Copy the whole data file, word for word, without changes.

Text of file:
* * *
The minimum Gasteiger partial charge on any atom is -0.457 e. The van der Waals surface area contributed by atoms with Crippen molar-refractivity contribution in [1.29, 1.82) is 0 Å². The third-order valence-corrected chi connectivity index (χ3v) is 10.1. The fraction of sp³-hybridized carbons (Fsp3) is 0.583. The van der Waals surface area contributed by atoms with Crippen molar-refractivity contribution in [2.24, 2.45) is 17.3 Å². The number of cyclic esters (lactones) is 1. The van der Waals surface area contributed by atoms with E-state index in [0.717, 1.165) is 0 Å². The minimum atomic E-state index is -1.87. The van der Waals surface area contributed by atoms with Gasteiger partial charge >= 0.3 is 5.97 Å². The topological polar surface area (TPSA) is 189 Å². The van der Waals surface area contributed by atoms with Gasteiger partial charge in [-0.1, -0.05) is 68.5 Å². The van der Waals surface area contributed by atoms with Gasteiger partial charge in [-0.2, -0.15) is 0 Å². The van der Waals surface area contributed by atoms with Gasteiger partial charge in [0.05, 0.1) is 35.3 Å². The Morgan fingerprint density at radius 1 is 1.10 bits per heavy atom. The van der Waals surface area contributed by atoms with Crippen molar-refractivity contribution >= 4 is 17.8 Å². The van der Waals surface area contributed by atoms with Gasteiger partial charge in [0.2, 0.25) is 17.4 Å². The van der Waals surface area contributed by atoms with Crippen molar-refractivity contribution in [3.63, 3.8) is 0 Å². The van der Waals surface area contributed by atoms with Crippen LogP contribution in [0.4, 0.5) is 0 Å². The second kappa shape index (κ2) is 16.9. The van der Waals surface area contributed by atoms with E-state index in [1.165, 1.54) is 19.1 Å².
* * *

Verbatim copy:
The minimum Gasteiger partial charge on any atom is -0.457 e. The van der Waals surface area contributed by atoms with Crippen molar-refractivity contribution in [1.29, 1.82) is 0 Å². The third-order valence-corrected chi connectivity index (χ3v) is 10.1. The fraction of sp³-hybridized carbons (Fsp3) is 0.583. The van der Waals surface area contributed by atoms with Crippen molar-refractivity contribution in [2.24, 2.45) is 17.3 Å². The number of cyclic esters (lactones) is 1. The van der Waals surface area contributed by atoms with E-state index in [0.717, 1.165) is 0 Å². The minimum atomic E-state index is -1.87. The van der Waals surface area contributed by atoms with Gasteiger partial charge >= 0.3 is 5.97 Å². The topological polar surface area (TPSA) is 189 Å². The van der Waals surface area contributed by atoms with Gasteiger partial charge in [-0.1, -0.05) is 68.5 Å². The van der Waals surface area contributed by atoms with Gasteiger partial charge in [-0.2, -0.15) is 0 Å². The van der Waals surface area contributed by atoms with Gasteiger partial charge in [0.05, 0.1) is 35.3 Å². The Morgan fingerprint density at radius 1 is 1.10 bits per heavy atom. The van der Waals surface area contributed by atoms with Crippen molar-refractivity contribution >= 4 is 17.8 Å². The van der Waals surface area contributed by atoms with Gasteiger partial charge in [0.2, 0.25) is 17.4 Å². The van der Waals surface area contributed by atoms with Crippen molar-refractivity contribution in [3.63, 3.8) is 0 Å². The van der Waals surface area contributed by atoms with Crippen LogP contribution in [0.4, 0.5) is 0 Å². The second kappa shape index (κ2) is 16.9. The van der Waals surface area contributed by atoms with E-state index in [1.165, 1.54) is 19.1 Å².